Oxford Comma

See the results of this poll: Oxford Comma?

Respondents: 23 (This poll is closed)

  • Yes : 19 (83%)
  • No : 3 (13%)
  • What’s that?: 1 (4%)

K, so we have 8 Yes’s! That’s good! No No’s or What’s that’s.

I guess my answer is yes, because there are circumstances that would call for it imo, which is maybe wherein the discrepancy lies. It is largely a stylistic choice and depends on the structure/cadence/context of a sentence.


[name_f]Do[/name_f] you prefer red, green, or blue?
The sisters names were [name_f]Alice[/name_f], [name_f]Jane[/name_f], and [name_f]Mary[/name_f].

Not necessarily necessary:

A single piece of parchment blew in the wind, weathered, crumpled and torn, longing for the ground.

Yes, but I’ve seen people do…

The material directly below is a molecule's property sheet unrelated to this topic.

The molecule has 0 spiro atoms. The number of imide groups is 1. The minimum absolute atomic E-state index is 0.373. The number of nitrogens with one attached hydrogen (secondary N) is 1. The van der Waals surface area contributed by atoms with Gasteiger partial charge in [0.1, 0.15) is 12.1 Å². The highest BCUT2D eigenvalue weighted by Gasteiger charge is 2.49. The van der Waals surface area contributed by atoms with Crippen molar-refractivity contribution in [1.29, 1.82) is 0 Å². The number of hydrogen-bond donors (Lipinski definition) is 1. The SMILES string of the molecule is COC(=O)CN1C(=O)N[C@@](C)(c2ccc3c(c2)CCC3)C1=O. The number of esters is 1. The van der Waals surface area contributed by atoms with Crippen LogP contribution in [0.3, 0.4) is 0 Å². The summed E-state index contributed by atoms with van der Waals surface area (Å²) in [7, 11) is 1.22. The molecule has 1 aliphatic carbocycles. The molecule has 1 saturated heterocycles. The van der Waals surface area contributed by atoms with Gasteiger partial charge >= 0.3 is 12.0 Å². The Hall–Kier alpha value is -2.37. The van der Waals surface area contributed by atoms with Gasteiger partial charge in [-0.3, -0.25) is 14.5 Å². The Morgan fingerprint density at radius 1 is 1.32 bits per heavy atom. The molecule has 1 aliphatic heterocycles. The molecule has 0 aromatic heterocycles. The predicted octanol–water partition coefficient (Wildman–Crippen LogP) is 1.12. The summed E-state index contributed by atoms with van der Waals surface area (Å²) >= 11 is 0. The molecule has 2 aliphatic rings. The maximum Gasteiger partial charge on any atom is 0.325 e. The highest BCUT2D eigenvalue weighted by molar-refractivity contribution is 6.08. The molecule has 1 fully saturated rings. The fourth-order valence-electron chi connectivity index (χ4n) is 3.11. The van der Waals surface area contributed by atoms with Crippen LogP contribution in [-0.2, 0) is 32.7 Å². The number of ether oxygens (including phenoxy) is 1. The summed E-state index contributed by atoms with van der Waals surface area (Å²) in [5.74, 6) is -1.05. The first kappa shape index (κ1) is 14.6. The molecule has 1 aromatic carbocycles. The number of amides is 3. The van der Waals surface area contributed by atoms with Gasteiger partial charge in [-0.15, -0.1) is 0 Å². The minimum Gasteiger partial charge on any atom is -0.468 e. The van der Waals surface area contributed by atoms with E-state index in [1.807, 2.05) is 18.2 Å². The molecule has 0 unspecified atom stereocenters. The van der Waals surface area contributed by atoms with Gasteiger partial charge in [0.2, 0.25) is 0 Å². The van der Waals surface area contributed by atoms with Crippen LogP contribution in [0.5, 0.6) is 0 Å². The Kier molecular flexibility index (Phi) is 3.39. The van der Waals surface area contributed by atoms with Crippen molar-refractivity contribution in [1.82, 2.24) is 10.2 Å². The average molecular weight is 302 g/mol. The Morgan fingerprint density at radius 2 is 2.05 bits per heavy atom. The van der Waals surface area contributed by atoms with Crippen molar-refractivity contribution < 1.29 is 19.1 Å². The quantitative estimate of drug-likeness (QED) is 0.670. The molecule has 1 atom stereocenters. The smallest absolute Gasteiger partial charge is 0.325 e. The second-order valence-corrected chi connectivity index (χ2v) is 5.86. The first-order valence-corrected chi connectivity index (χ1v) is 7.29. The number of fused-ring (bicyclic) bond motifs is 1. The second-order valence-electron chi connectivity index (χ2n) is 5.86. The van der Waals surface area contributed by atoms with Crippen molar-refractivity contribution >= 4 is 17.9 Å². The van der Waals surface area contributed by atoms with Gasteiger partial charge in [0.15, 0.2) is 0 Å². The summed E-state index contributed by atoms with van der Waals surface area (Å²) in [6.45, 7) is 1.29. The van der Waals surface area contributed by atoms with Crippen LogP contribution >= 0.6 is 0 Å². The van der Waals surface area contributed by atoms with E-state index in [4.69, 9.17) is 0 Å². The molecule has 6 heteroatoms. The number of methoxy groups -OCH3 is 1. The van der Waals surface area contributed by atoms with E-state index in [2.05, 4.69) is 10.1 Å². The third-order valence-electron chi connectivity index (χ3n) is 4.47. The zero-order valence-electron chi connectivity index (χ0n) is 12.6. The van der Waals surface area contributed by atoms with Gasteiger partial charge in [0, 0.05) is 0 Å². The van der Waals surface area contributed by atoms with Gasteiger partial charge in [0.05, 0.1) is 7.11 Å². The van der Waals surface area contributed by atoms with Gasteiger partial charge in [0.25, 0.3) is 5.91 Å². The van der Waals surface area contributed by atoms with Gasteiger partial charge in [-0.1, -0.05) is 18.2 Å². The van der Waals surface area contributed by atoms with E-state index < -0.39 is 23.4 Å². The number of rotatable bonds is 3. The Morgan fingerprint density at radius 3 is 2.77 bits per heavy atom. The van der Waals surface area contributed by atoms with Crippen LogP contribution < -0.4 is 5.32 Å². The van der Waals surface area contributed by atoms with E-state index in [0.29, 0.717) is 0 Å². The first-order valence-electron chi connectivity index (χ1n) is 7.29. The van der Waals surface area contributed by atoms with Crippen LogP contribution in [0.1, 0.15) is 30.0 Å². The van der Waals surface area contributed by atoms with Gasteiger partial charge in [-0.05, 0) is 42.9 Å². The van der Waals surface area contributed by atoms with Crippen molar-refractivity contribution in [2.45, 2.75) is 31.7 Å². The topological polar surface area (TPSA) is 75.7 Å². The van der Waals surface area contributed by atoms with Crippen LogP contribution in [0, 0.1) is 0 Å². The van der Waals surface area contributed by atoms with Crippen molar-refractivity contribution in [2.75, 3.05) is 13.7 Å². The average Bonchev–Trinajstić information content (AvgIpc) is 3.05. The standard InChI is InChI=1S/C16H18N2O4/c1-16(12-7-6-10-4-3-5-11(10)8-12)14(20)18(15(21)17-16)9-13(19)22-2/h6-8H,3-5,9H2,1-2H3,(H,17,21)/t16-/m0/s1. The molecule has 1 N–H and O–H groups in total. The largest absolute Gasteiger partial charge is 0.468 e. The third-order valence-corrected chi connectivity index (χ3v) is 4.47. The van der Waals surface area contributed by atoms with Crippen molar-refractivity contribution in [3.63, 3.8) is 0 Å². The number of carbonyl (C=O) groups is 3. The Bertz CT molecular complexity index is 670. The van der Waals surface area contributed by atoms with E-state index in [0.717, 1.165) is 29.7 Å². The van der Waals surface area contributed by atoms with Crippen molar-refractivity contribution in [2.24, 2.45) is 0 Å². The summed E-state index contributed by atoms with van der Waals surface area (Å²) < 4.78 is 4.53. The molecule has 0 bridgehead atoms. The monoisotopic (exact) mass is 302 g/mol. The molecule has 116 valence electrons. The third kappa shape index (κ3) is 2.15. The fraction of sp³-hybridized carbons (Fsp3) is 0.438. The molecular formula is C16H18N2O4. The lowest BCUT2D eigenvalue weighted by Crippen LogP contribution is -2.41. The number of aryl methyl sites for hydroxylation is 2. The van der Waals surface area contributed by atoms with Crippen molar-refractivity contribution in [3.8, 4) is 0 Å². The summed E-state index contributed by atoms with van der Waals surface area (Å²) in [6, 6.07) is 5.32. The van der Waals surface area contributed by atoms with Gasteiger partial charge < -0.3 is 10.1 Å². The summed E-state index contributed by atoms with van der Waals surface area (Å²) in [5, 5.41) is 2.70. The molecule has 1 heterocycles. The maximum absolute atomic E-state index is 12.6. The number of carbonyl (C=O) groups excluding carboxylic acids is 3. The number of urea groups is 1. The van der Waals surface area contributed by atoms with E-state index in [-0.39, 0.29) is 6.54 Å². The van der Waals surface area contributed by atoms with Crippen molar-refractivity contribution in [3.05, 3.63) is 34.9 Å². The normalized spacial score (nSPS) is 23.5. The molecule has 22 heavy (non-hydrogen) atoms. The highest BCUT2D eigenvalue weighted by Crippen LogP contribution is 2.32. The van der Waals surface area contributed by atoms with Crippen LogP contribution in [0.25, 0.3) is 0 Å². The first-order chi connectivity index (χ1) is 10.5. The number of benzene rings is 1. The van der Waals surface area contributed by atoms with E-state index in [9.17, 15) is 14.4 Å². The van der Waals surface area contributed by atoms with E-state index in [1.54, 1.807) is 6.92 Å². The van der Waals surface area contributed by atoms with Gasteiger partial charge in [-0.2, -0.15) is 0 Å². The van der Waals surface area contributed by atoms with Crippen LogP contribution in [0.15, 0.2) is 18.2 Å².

We will visit Grandmother, Uncle [name_m]David[/name_m] and Pops.

Or whatever. Doing that can (in some circumstances) result in something you were not trying to imply.

I’m team no! There are a few cases where I’d use it for clarity, but [name_f]IMO[/name_f] “[name_f]Alice[/name_f], [name_f]Jane[/name_f] and [name_f]Mary[/name_f]” is absolutely fine.

It’s definitely necessary in some circumstances for clarification, I was giving an example of uses in situations where the choice is stylistic, where I personally would or would not use an oxford comma.

We invited the senators, [name_m]Jim[/name_m] and [name_m]George[/name_m].
We invited the senators, [name_m]Jim[/name_m], and [name_m]George[/name_m].

Did you invite the senators, who are named [name_m]Jim[/name_m] and [name_m]George[/name_m]? Or, did you invite the senators, as well as two men named [name_m]Jim[/name_m] and [name_m]George[/name_m]?

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Definitely, yes!!